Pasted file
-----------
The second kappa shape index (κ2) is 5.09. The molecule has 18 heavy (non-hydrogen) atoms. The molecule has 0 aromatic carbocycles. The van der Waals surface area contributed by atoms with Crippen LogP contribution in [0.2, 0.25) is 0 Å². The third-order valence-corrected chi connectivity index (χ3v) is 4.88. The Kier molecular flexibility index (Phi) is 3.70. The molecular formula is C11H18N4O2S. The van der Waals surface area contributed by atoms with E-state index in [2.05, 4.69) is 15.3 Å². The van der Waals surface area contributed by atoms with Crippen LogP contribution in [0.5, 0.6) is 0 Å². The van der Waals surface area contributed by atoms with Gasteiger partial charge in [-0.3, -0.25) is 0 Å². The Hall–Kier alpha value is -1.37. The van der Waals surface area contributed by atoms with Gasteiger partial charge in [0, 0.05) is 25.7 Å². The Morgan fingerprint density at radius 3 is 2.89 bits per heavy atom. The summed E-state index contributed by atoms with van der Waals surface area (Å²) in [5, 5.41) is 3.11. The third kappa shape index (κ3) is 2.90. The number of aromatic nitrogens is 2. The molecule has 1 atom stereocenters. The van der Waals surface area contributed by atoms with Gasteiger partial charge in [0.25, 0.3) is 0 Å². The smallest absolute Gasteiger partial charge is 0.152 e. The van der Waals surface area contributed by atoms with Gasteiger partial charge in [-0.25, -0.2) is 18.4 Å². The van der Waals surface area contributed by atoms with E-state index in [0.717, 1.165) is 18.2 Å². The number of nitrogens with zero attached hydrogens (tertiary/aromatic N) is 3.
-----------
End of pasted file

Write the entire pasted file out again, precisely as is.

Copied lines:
The second kappa shape index (κ2) is 5.09. The molecule has 18 heavy (non-hydrogen) atoms. The molecule has 0 aromatic carbocycles. The van der Waals surface area contributed by atoms with Crippen LogP contribution in [0.2, 0.25) is 0 Å². The third-order valence-corrected chi connectivity index (χ3v) is 4.88. The Kier molecular flexibility index (Phi) is 3.70. The molecular formula is C11H18N4O2S. The van der Waals surface area contributed by atoms with E-state index in [2.05, 4.69) is 15.3 Å². The van der Waals surface area contributed by atoms with Crippen LogP contribution in [0.5, 0.6) is 0 Å². The van der Waals surface area contributed by atoms with Gasteiger partial charge in [-0.3, -0.25) is 0 Å². The Hall–Kier alpha value is -1.37. The van der Waals surface area contributed by atoms with Gasteiger partial charge in [0, 0.05) is 25.7 Å². The Morgan fingerprint density at radius 3 is 2.89 bits per heavy atom. The summed E-state index contributed by atoms with van der Waals surface area (Å²) in [5, 5.41) is 3.11. The third kappa shape index (κ3) is 2.90. The number of aromatic nitrogens is 2. The molecule has 1 atom stereocenters. The van der Waals surface area contributed by atoms with Gasteiger partial charge in [0.25, 0.3) is 0 Å². The smallest absolute Gasteiger partial charge is 0.152 e. The van der Waals surface area contributed by atoms with Gasteiger partial charge in [-0.25, -0.2) is 18.4 Å². The van der Waals surface area contributed by atoms with E-state index in [0.717, 1.165) is 18.2 Å². The number of nitrogens with zero attached hydrogens (tertiary/aromatic N) is 3.